20 May 2016

Participants sought for 'Borderline Personality Disorder' research study

Participants sought for 'Borderline Personality Disorder' therapy trial

BPD poses a major public health impact, and this highlights the urgent need for a new treatment approach.

5.9% of Australians have BPD during their lifetime – equivalent to 236,000 Melbournians, and 6,370 City of Stonnington residents, at any one time. Within our local Alfred Health catchment area, approximately 4,000 people already seek care for BPD. Monash Alfred Psychiatry research centre (MAPrc), which is a part of the Alfred hospital, receives 3-4 new referrals for patients with BPD to their specialist clinic each week.

Affecting both men and women, BPD develops in adolescence and can result in severe consequences. A history of complex trauma is common, and BPD sufferers tend experience intense emotions and mood swings. Not being able to manage these emotions often results in issues in their relationships with others. As seen in Emma’s case, other features of the disorder include chronic self-harm and suicidal behaviours, cognitive disturbances, intense anger, and chronic feelings of emptiness. It can also include poor self-esteem, fear of abandonment, and transient stress-induced psychosis. Untreated, 10% of these people with BPD will complete suicide.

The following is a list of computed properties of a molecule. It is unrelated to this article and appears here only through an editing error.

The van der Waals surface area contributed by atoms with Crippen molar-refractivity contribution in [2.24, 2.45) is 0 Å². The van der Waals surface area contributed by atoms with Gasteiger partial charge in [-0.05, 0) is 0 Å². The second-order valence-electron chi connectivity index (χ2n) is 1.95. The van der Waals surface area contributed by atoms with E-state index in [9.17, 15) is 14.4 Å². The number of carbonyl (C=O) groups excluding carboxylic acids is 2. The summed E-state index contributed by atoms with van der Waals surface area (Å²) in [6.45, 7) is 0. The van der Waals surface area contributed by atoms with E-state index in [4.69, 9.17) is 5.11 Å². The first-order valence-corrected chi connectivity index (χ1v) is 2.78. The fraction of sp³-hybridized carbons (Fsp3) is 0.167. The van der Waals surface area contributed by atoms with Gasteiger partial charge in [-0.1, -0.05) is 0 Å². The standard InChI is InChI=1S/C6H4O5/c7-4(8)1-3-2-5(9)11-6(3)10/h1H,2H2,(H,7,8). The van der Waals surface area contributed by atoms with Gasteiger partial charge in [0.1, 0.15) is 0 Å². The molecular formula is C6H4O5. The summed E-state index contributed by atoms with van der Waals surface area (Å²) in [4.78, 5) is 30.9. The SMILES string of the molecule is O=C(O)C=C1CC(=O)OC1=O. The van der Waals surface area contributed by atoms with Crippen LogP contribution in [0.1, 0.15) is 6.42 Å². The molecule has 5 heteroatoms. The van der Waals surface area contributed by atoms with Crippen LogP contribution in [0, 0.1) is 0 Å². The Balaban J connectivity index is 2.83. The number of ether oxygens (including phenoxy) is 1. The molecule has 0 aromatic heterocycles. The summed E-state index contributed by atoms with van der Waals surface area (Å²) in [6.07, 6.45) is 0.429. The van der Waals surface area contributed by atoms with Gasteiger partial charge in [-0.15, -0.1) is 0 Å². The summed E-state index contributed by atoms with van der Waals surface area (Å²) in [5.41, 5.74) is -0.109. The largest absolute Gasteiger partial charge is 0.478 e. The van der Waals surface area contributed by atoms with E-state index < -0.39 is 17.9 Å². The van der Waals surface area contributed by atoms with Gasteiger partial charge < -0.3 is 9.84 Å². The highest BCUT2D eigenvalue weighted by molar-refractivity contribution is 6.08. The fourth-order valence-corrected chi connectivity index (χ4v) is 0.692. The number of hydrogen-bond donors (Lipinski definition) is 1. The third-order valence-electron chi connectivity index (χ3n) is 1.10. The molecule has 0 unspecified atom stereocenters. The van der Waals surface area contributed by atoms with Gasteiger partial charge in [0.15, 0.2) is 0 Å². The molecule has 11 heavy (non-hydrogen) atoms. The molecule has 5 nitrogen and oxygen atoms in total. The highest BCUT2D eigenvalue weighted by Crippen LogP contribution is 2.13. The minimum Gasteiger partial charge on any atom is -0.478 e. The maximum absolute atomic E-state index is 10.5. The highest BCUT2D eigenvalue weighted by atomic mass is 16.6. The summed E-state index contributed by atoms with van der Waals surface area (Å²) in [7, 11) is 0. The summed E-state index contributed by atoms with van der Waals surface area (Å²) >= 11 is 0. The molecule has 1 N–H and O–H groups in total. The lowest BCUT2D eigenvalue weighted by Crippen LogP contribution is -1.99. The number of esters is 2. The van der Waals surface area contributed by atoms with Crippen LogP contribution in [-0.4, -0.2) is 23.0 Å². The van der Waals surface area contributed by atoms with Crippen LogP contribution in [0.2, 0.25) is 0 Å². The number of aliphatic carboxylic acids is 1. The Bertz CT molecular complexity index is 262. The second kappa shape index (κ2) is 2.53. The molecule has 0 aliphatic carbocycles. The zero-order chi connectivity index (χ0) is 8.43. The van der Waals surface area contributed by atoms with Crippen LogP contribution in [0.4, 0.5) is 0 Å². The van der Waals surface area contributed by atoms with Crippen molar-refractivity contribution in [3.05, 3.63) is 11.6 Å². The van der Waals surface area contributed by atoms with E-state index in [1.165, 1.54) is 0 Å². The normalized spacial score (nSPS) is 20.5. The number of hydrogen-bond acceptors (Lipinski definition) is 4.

Treatment options for BPD are limited. Psychotherapy (e.g. dialectical behavior therapy, mentalisation) is expensive, and there is a disproportionately low number of expert health practitioners trained to deliver these therapies. Medications currently used also have very modest and inconsistent effects, and are associated with significant side effects of sedation, weight gain, dizziness, and increased anxiety.

Growing evidence has implicated the faulty transmission of signals in the brain as a potential cause for BPD symptoms. At MAPrc, our team of researchers have found a promising novel treatment for BPD that acts by blocking excess activity of a receptor in the brain, thereby ensuring optimal neurotransmission. This drug is well-tolerated, and is currently approved by the Therapeutics Goods Administration (TGA) for different indications. It is the novel use of this drug in treating the symptoms of BPD that is currently under investigation.

Our recent pilot study testing the efficacy of this medication showed very promising results. Thus, we are now looking for more community involvement to boost our number of participants in order to further establish the utility of this new treatment. Anyone aged 18-65 years with symptoms such as relationships that are intense and unstable, a changeable sense of self, difficulty controlling anger, feelings of emptiness, reactive mood swings, or urges to harm yourself, or with a primary diagnosis of BPD is invited to participate in this trial.


Miss Raelene Tan
Email: raelene.tan@monash.edu
Contact phone number: (03) 9076 5031
Ethics Committee Project Number: 204/14

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